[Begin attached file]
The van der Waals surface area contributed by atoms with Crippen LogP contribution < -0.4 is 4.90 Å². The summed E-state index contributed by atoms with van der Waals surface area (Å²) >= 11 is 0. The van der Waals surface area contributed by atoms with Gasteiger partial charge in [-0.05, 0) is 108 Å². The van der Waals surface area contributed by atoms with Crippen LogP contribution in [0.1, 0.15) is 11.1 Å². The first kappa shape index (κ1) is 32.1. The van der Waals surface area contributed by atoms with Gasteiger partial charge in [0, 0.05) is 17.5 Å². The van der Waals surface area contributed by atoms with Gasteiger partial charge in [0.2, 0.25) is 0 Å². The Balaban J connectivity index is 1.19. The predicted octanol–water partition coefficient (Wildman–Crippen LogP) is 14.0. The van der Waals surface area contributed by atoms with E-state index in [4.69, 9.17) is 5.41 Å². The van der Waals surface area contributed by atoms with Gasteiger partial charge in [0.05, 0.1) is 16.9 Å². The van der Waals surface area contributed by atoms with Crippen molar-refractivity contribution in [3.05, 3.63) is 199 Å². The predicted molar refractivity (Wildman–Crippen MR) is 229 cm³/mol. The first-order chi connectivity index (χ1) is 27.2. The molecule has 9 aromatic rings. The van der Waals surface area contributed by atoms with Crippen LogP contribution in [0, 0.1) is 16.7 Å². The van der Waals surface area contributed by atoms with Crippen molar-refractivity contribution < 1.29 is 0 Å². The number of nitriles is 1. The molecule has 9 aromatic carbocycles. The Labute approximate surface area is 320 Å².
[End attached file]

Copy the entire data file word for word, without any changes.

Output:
The van der Waals surface area contributed by atoms with Crippen LogP contribution < -0.4 is 4.90 Å². The summed E-state index contributed by atoms with van der Waals surface area (Å²) >= 11 is 0. The van der Waals surface area contributed by atoms with Gasteiger partial charge in [-0.05, 0) is 108 Å². The van der Waals surface area contributed by atoms with Crippen LogP contribution in [0.1, 0.15) is 11.1 Å². The first kappa shape index (κ1) is 32.1. The van der Waals surface area contributed by atoms with Gasteiger partial charge in [0, 0.05) is 17.5 Å². The van der Waals surface area contributed by atoms with Gasteiger partial charge in [0.2, 0.25) is 0 Å². The Balaban J connectivity index is 1.19. The predicted octanol–water partition coefficient (Wildman–Crippen LogP) is 14.0. The van der Waals surface area contributed by atoms with E-state index in [4.69, 9.17) is 5.41 Å². The van der Waals surface area contributed by atoms with Gasteiger partial charge in [0.05, 0.1) is 16.9 Å². The van der Waals surface area contributed by atoms with Crippen molar-refractivity contribution in [3.05, 3.63) is 199 Å². The predicted molar refractivity (Wildman–Crippen MR) is 229 cm³/mol. The first-order chi connectivity index (χ1) is 27.2. The molecule has 9 aromatic rings. The van der Waals surface area contributed by atoms with Crippen LogP contribution in [0, 0.1) is 16.7 Å². The van der Waals surface area contributed by atoms with Crippen molar-refractivity contribution < 1.29 is 0 Å². The number of nitriles is 1. The molecule has 9 aromatic carbocycles. The Labute approximate surface area is 320 Å².